Marriage today is not what it was 40 years ago, but there are some things that still remain important. Bedroom play and housework are still key aspects of sharing a life, and both are related to a satisfied marital life and how spouses express their respect and love for each other. Conventional wisdom suggests that women are drawn to men who help out around the house.
But here is a new research which says otherwise. American Sociological Review journal points out that married men who help out with household chores have less desire than men in so-called “traditional” marriages where housework is done exclusively by the wife. Similarly, couples in which men participate more in traditionally masculine tasks – such as yard work, paying bills, and auto maintenance – report higher sensual frequency. Traditional female tasks include shopping, cleaning, looking after the kids, and cooking.
This latest study contradicts most previous ones, which tended to imply that married men generally have more desire in exchange for doing housework. However, those studies did not take into account which chores the husbands did. The researchers said that their study demonstrated that the play is not a bargaining chip in marriage. Rather, it is associated with the kinds of chores each partner completes.
The results show that gender still organizes quite a bit of everyday life in marriage. In particular, it seems that the gender identities husbands and wives express through the chores they do also help structure sensual behavior.
Ya’ll over-joyous men, listen to this… However, men should not assume from these findings that they should not become involved in traditionally female household tasks, such as shopping, cleaning or cooking. Men who refuse to help around the house could increase conflict in their marriage and lower their wives’ marital satisfaction. Boom!
The couples reported having play approximately five times, on average, during the four weeks before the survey. In marriages where the woman carried out all the traditionally female tasks, the couples had play 1.6 times as often, compared to couples where the man was involved in all the female chores. The surprise was to see how robust the connection was between a traditional division of housework and sensual frequency.
Husbands who do a lot of cooking, cleaning, laundry and other traditionally female forms of housework may do their marriages some good – but, contrary to popular belief, they are not rewarded with more act. Instead, it’s the guys who do the most lawn work, car repair, driving and bill-paying – traditional men’s jobs – who have the most desire in marriage. The same is true for women who do the most traditional female housework. In the end we have to believe that men or women may, in essence, be turned on (however indirectly) when partners in a marriage do more gender-traditional work.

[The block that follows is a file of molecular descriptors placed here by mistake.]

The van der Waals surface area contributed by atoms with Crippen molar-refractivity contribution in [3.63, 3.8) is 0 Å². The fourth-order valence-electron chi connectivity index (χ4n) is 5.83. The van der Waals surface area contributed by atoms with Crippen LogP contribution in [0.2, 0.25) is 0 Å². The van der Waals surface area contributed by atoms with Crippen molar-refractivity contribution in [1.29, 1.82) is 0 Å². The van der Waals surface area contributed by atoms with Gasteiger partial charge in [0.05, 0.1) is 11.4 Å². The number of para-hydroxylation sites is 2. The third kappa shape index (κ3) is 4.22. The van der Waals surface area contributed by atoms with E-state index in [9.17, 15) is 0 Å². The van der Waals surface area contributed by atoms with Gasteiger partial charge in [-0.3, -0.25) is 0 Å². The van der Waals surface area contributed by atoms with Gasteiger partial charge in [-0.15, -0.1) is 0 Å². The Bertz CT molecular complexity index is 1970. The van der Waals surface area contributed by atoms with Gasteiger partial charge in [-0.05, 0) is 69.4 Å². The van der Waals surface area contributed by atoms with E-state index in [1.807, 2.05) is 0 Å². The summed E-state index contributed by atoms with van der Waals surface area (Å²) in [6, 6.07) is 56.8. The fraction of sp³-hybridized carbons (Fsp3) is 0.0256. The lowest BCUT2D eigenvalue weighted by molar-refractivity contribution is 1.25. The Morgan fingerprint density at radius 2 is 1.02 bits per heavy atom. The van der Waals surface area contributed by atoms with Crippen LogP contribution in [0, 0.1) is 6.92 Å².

But before the husbands throw out their dishcloths, they might want to consider this. The study does not say more traditional couples are more satisfied with their desire lives or their marriages. The researchers cite other studies showing that when men do more housework, wives’ perceptions of fairness and marital satisfaction tend to rise. Couples with more equal divisions of labor also are less likely to divorce, research shows.
Some women may find a guy more playful when he’s fixing something around the house than when he’s doing the ironing. It is not surprising that there are many women and men who still find the old ways more sensual. But there also are couples who now find egalitarian relationships more playful and a better prescription for long-term happiness in marriage.
Also worth noting: The study did not include childcare – so it says nothing about whether men who change diapers have more or less desire.
The claim that couples who share housework have more physical intimacy has captured substantial public attention. This was spun in the headline – “Men: Want more play? Do laundry!” The recent study has thwarted this idea and is helping project traditional gender roles as a determining factor in physical intimacy. Nonetheless, intimacy, both physical and emotional, is an important component of marriage. In addition to money and power, intimacy is the key around which all intimate partnerships are organized. It is positively linked to emotional satisfaction and physical pleasure. But couples are not purely interested in the amount of love-making they have – they undoubtedly also care about the quality of love-making.
The results of the study have shed new light on an area of marriage that has received relatively little attention. Broadly, they expand our understanding of how couples make bargains in households, suggesting that there is a traditional gender link governing the decision of physical intimacy.